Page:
C.I.G.S. worrying himself about little details instead of thinking of the big things. . . Manoeuvres are definitely off.’

A new phase of history


Galeazzo Ciano,

‘I am on my way to Berlin. On Hitler’s order the train is stopped at Munich. Attacks by the Royal Air Force endanger the area, and the Führer does not wish to expose me to the risk of a long stop in open country. I sleep in Munich and will continue by air.’

I like Mussolini, very much


Arthur C. Clarke,

‘Stanley gave me Joseph Campbell’s analysis of the myth The Hero with a Thousand Faces to study. Very stimulating.’

Dreamed I was a robot


Mohammed Ayub Khan,
soldier and politician

‘The deputy foreign minister of the Soviet Union, Nikolai Pavlovich Firyubin, came to see me in Swat. His objective was to gain support on the stand they are taking on different world problems in the current General Assembly. Problems like disarmament, non-proliferation of nuclear weapons, Vietnam, decolonisation, future of Southwest Africa, etc. are involved. Our views are not dissimilar.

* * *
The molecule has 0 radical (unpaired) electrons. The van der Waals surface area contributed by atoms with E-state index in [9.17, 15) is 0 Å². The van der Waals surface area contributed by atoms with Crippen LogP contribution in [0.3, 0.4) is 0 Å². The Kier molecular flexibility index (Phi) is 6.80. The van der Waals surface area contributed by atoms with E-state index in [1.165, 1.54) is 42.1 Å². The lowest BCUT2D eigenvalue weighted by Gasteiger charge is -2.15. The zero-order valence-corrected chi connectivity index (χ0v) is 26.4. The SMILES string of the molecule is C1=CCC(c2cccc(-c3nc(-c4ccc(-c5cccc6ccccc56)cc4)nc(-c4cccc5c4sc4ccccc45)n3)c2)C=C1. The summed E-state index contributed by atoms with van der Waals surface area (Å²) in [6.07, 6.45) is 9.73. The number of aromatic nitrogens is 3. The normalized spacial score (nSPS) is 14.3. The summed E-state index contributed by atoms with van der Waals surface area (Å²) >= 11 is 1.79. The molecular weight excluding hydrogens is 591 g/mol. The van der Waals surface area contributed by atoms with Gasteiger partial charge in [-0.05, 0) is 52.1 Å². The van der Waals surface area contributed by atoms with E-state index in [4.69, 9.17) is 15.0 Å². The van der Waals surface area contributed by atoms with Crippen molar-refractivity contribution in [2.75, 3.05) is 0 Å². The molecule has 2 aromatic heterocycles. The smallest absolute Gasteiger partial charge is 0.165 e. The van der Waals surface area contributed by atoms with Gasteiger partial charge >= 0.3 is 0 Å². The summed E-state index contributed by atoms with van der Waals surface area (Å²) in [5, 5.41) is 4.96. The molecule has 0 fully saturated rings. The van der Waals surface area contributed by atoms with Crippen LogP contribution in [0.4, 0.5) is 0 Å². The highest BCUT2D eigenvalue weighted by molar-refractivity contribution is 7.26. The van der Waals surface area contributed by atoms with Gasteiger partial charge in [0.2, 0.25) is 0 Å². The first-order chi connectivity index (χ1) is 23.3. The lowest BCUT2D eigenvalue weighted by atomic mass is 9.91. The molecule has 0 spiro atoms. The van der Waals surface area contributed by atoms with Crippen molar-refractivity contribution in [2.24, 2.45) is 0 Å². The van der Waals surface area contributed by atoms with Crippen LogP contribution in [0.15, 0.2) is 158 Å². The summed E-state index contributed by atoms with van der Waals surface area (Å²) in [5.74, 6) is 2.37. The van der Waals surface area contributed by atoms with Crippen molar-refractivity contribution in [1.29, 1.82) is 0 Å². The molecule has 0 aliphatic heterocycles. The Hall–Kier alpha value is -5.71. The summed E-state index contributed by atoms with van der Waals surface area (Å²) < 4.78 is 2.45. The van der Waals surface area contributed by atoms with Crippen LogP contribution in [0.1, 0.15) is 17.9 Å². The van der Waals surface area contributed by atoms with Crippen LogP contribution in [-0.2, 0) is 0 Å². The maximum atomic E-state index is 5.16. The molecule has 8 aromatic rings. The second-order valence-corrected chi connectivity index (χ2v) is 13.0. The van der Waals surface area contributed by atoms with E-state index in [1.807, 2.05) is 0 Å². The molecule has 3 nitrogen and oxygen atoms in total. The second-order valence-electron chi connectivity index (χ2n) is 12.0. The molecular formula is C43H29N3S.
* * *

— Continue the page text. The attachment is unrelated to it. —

I brought up the question of more economic aid, supply of arms and the danger of arming India to such an extent. He took note of these things and promised to convey my views to his government. The general impression one gets is that the Soviets are happy about the manner in which our relations arc developing and so are we. It is in our interest that our relations with the Soviets should gain depth. We can then develop greater leverage with the USA and India.

The Soviets seem to be hesitant in supplying us arms even though Kosygin had repeatedly promised to me. I am sending him a letter of reminder.’

Diaries of a Pakistan leader


Tony Benn,

‘The papers today reported the admission by the FBI that they had engaged in over 250 domestic burglaries for political and other purposes. There was also a report in the New York Times that the CIA was again giving money to West European socialist parties to intervene in Portugal. Just before the Executive at 10 I had a word with Bryan Stanley of the POEU [Post Office Engineering Union] and I mentioned my concern about telephone-tapping.”Oh yes,” he said, “there’s no question about it. I believe the Tories were engaged in a widespread surveillance campaign involving the telephone-tapping of activists in the trade union movements and the Labour Party, as well as the Communist Party. The aim was to prepare a general dossier and, in the run-up to an Election, blacken the character of political opponents.” ’